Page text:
New Offshore Drilling Rule A Good First Step Toward the Safeguards We Need

WASHINGTON (September 30, 2010) -- The Bureau of Ocean Energy Management, Regulation and Enforcement issued a new rule today aimed at improving the safety of offshore drilling operations.

The following is a statement from Natural Resources Defense Council Executive Director Peter Lehner:

“This is a good first step toward strengthening the safeguards we need to help prevent a repeat of the catastrophic blow out that poisoned Gulf waters, threw thousands of Americans out of work and destroyed rich habitat, fish and wildlife this summer. It reflects hard lessons learned from this disaster at grievous cost to the Gulf, its people and our nation.

“The new protections add a needed measure of transparency, oversight and certainty to the drilling process, from the well design to the way pipes are positioned and cemented in place. They require that decision-makers on rigs have proper training in offshore operations; that blow out preventers be in working order and up to the job; and that remotely operated vehicles - undersea robots - be in place at all times, along with standby crews able to guide them.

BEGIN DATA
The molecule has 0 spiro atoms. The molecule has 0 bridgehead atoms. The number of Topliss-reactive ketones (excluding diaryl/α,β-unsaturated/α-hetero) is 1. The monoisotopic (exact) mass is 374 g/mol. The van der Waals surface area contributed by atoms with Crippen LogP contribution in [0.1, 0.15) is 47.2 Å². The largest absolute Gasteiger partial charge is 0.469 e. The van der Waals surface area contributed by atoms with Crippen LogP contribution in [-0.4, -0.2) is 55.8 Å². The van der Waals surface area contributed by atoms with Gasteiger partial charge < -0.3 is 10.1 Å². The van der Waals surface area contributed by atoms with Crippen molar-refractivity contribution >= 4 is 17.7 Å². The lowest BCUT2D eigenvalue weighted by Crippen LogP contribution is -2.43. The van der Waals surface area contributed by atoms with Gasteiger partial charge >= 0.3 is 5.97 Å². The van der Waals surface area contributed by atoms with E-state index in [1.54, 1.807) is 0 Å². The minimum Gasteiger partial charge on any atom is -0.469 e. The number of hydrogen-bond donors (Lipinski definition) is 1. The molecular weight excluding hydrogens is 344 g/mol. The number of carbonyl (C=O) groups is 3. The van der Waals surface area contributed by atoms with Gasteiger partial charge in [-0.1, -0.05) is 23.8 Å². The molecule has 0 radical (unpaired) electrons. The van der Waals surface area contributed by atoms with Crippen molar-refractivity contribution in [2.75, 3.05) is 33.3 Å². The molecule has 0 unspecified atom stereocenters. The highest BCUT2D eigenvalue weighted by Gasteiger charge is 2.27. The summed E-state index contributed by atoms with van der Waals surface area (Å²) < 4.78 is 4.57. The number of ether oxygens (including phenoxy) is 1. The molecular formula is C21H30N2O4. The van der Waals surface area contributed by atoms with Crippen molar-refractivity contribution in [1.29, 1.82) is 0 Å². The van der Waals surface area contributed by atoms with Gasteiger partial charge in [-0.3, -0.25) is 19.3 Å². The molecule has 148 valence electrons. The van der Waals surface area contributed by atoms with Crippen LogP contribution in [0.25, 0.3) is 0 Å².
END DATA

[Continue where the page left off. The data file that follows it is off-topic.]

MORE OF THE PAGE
“Similar protections are contained in legislation the House passed in July. Now the Senate needs to act. That will give these needed safeguards the weight of statutory law that cannot be changed with the stroke of a pen. 

“More will be needed, and we await the findings early next year of the National Commission on the BP Deepwater Horizon Oil Spill and Offshore Drilling for further guidance. Right now, Congress needs to endow the commission with subpoena power so it has the tools it needs to do its job. And legislation is needed to further reduce the risks of offshore oil development to our environment and to require Senate confirmation of the new directors of the Bureau of Ocean Energy Management, Regulation and Enforcement.

“Ultimately, Congress must act to help the nation break its addiction to oil and start moving the country toward cleaner, safer, more sustainable sources of power and fuel. We can do this through common-sense strategies using available technologies – and there’s no excuse for not doing so. That is the great lesson of this disaster. That is the stark warning the nation must heed.”